But here’s the thing, Frank: (It is Frank, right? I couldn’t tell from your signature) The beauty of cursive is that we can individualize it. We can go nuts with it! Which is what I did with my outrageously very personal "R". Nobody else has one like it! It’s mine! Mine!

    I love you like a brother, Frank (Frank, right?) but you know what I hate about you? I hate that you wrote this brilliant piece that fast! I spend days on mine and you knock yours off in a matter of–I don’t know–no time. I hate that! Damn show-off.

    Nice, too, that you felt you had to draw attention to my many personas. (Personae?) You should know that I’m embarrassed by the fact that I don’t know how to collect myself into one little bundle and get rid of all that collected baggage. It’s a good thing you didn’t look harder. You might have found me under a few other names, which I will not mention, as there are some who are still hunting me down for things I’ve said under the silliest pseudonyms (or as we call them here in Internetsland, user names.

    I look forward to more of your precious criticisms. I don’t get enough of that.

    Thanks a lot, you rascal.


  2. @Ramona – Well, that comment made my day! If you like my first name, you’d [i]love[/i] my last. I just didn’t think it would be a good idea to have my actual check-writing signature floating around. (Not that I write many anymore.) But for the record, my first name is "Frank" but "Frahgh?!" works just as well.

    In defense of the amount of time it took us to write each of our articles, you must admit that it is a whole lot easier to write a rant than to write an article that actually has sources and stuff like that.

    Speaking or various personas, I find it creepy the way the internet manages to know who I am no matter where I am. I comment on some YouTube video and suddenly Twitter and Google+ are telling the world. I’m afraid to join Facebook for fear it will alert the world whenever I have to use the bathroom. Anyway, all of that "Frank just…" would be fine if I told it to do that. But it just does it.


  3. I’m not sure how I feel about it. I mean, I still write longhand for a lot of things (okay, not A LOT of things, but some).

    But a human life isn’t all that long, and I can see that in just a couple decades – when I’m one of the old people – it wouldn’t make any sense for new generations of kids to continue using a method of writing for which there is no longer any practical purpose.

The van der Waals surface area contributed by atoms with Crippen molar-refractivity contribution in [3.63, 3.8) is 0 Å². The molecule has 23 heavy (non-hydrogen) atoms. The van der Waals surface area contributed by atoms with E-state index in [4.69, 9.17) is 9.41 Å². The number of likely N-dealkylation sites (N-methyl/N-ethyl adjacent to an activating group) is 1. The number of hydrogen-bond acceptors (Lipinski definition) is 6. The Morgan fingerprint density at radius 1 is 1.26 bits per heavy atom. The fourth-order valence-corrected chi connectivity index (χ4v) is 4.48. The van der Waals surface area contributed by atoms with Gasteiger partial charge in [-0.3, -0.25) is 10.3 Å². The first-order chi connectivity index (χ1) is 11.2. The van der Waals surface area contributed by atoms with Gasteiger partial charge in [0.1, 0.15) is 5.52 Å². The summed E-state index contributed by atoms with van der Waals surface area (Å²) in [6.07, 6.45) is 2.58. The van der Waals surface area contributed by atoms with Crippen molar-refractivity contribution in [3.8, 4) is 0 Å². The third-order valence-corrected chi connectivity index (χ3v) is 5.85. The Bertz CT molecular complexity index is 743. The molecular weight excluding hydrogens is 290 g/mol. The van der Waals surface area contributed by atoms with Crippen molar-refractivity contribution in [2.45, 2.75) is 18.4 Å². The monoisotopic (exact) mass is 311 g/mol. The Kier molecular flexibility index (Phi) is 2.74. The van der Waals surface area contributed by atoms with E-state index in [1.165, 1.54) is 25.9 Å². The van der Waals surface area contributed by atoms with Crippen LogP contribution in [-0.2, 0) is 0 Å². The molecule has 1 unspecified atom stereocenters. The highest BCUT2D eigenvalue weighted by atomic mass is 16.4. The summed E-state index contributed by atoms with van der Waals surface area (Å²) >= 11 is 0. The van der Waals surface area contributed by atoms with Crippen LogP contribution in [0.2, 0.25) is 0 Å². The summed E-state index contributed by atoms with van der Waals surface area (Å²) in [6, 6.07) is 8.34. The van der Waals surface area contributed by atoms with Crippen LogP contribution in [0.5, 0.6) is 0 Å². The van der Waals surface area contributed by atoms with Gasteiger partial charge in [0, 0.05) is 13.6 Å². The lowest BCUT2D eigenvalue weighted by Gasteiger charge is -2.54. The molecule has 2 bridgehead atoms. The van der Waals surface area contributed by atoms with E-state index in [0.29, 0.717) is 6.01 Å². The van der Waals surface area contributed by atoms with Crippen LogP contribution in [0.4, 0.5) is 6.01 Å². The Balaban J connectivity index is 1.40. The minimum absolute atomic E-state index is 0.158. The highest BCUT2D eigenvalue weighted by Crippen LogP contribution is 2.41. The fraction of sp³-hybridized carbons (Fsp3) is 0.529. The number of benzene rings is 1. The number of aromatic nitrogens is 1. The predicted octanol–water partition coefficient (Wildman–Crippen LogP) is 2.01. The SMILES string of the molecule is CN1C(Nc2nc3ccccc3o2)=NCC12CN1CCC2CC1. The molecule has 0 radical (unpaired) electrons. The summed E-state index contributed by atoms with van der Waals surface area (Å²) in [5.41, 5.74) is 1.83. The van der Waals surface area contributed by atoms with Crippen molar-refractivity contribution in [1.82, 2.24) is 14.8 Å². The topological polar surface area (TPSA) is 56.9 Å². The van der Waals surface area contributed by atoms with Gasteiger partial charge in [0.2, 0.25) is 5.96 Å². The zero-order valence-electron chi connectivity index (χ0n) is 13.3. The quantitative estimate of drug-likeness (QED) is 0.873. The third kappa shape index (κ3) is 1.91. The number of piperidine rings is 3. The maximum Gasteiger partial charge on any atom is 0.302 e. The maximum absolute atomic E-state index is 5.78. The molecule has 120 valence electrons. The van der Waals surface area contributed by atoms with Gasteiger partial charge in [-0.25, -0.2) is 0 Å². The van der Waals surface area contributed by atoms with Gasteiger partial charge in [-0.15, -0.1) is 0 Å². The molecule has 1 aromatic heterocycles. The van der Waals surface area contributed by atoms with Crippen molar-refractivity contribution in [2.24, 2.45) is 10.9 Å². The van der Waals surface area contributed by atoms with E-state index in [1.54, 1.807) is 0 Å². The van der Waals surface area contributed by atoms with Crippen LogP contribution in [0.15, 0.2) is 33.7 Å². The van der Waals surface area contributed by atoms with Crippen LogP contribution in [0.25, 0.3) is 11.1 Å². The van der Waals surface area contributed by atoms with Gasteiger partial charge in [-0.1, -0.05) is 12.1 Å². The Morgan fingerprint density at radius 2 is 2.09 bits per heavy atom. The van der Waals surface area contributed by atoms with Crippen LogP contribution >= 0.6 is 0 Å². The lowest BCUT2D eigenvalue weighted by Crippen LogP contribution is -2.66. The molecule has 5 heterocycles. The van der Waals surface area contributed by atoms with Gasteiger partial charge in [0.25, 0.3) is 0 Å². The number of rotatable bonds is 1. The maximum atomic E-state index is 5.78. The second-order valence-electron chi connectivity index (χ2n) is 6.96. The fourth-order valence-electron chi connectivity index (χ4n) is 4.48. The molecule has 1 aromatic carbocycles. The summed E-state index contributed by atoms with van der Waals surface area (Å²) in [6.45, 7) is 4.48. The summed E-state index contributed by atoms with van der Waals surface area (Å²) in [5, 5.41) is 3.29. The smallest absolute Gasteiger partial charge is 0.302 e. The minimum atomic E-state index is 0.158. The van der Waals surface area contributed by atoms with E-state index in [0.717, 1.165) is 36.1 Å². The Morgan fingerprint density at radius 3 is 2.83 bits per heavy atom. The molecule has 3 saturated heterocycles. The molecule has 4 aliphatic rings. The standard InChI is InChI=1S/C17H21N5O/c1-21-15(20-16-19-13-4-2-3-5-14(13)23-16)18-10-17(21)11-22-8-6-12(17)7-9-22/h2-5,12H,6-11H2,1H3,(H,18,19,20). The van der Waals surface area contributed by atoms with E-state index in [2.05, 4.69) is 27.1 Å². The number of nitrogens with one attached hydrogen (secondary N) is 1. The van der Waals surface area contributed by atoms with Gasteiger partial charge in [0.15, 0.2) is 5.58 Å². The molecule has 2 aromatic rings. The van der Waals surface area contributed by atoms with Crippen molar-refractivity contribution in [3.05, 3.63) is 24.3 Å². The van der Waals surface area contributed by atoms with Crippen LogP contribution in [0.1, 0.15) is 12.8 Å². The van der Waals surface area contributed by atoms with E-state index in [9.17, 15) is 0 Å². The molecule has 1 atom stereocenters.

How much pen-on-paper writing of ANY sort is there going to be in 10 years?

  4. There is too a practical purpose for longhand writing. Outlining; conjoining notes. Note taking. To do any halfway serious academic writing, gotta use paper. When I try to do without, it just sucks.

    Students that take notes by hand do better than ones that use computers – on average.

    The loss of cursive might explain the marked decrease in quality of mainstream writing I’m noticing, however.

  5. I take RJ’s point. I do a great deal of work in notebooks–but not lined notebooks: graph paper notebooks. Having a page to organize thoughts in a non-linear way is really helpful. But I don’t find cursive necessary. Of course, I use my own kind of shorthand. If speed is the thing we really care about, why not teach shorthand?

    Kary makes a good point, however. Now they have these special tablets and pens that simultaneously record audio that corresponds to what you write down. Who knows where technology will take us.

    My hope is that lectures go away. When I taught, I didn’t use them. 99% of all lectures are just teachers telling the students things they should have already read. There are far better uses of face time. Note that this is not an issue that those supposedly interested in education reform care about.

    Finally: you do all realize that I’m not being all that serious here. I was just having some fun with Mona. (Ramona to me!)

  6. Frank and all, I’ve been having fun with this whole cursive discussion and I appreciate the comments. This came from a comment on my own website. Thought you might be interested–cursive fonts. They’re beautiful! (They may be the wave of the future. Classic letters. . .like classic cars. Those were the days.)


    Ramona. Um, Mona.